Monday, June 21, 2010

Football: Deciding what country to represent not always easy

JOHANNESBURG — Pick a country, any country. Better yet, pick two.

National pride can be a complicated thing at the World Cup. While most players are representing the countries where they were born, others — for various reasons — are like U.N. ambassadors. One Boateng brother plays for Germany, the other for Ghana. Algeria's Hassan Yebda won an Under-17 world title with France. Winston Reid is a Kiwi by way of Denmark. Stuart Holden was born in Scotland and still has a U.K. passport, yet now wears the colors of the United States.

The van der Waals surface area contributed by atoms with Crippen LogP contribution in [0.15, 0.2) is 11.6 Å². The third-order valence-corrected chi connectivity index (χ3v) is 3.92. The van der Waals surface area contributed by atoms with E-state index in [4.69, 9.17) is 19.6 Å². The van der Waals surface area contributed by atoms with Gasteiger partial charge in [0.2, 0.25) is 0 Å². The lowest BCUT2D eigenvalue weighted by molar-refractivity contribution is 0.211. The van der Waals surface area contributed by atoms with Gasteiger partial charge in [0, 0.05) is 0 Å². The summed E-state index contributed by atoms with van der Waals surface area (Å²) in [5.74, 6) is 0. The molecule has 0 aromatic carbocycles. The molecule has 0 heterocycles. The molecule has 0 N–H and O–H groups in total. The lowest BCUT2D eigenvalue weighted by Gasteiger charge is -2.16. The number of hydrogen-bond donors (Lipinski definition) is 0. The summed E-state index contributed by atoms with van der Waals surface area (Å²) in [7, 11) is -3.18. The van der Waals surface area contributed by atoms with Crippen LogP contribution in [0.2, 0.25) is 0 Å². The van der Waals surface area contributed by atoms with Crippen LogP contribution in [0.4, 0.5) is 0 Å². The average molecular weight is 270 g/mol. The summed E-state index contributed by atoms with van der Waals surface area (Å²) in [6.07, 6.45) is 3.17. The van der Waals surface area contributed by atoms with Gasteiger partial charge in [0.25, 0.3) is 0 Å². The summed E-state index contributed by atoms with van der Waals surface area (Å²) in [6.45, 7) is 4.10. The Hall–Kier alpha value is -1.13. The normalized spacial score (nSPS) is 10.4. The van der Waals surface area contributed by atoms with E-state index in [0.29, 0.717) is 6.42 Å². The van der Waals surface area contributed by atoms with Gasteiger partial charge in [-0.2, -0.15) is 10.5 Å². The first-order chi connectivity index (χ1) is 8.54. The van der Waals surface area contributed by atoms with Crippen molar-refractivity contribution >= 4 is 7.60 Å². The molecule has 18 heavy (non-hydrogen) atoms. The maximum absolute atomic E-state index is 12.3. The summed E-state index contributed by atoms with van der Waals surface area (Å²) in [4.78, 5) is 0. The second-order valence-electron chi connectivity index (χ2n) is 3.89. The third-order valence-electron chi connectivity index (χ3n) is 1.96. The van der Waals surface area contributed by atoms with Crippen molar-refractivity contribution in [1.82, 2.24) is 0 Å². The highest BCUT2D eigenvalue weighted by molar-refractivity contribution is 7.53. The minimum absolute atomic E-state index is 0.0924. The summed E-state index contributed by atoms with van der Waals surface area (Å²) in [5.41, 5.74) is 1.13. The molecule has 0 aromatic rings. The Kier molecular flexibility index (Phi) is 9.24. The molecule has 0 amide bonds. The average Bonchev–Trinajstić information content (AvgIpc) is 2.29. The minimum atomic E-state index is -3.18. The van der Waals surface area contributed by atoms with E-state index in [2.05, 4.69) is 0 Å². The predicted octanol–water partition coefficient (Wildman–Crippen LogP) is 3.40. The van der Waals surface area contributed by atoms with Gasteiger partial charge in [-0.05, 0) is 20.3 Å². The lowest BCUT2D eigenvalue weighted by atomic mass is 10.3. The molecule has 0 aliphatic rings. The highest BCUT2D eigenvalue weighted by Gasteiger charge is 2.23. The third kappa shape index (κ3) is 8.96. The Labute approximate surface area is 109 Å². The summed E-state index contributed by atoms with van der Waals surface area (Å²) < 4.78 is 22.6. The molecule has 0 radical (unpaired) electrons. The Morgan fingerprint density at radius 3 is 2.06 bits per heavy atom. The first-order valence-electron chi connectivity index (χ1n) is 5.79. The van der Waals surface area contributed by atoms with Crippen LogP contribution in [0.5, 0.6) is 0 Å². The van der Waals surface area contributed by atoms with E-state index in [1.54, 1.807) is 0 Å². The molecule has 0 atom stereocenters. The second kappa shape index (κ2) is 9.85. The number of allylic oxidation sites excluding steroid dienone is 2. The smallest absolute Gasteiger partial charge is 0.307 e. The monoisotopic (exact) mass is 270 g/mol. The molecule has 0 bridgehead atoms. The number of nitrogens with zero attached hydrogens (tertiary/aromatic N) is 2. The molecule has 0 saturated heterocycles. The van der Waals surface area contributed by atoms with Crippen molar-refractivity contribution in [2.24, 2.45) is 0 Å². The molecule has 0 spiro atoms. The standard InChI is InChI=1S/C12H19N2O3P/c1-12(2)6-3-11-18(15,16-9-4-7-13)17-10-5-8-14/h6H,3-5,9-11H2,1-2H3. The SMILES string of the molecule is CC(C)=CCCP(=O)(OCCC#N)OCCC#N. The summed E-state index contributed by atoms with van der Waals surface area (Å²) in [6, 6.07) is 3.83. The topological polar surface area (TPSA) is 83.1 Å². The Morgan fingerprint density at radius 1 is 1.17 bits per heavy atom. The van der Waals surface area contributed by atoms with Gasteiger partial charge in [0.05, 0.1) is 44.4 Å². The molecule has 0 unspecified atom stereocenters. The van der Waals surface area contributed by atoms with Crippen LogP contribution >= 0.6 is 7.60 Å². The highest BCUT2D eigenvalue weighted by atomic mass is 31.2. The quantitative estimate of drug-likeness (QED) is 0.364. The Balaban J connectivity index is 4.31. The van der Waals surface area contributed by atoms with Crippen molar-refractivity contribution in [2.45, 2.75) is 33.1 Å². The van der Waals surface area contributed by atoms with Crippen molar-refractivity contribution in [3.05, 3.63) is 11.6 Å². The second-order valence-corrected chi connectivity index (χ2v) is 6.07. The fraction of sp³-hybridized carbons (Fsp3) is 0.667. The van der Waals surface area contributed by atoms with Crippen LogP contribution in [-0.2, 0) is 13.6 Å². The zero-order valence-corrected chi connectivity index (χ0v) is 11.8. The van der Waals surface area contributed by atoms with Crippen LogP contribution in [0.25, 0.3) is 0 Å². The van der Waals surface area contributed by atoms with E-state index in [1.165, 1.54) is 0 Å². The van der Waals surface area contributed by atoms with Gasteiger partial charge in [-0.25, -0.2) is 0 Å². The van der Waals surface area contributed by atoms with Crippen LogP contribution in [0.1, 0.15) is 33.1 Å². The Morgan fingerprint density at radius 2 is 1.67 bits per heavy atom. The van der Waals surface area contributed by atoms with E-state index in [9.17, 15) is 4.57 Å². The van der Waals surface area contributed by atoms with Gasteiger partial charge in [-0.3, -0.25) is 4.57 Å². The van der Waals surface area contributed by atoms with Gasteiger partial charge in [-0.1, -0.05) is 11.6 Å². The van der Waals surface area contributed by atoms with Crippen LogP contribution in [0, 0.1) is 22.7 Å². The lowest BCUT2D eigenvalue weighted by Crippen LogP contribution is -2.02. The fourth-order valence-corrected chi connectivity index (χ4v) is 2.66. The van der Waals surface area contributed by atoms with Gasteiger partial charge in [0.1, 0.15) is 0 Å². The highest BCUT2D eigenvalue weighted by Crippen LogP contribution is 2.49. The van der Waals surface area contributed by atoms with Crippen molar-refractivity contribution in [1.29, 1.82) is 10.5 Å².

"Moving to the States at 10 and becoming ingrained in the culture and considering myself an American — obviously, I still have that Scottish tradition and culture that I'll never forget," Holden said. "But being able to represent the U.S. in a World Cup is something that is really prideful to me, and something I'll carry with me for the rest of my life."

Switching allegiances is nothing new in sports, soccer in particular. Joe Gaetjens, who scored the only goal in the United States' monumental upset of England in 1950, was from Haiti. Alfredo di Stefano, one of the game's greatest players, played for Spain and Colombia as well as his native Argentina. Ferenc Puskas, the mightiest of Hungary's "Magical Magyars," finished his international career with Spain.

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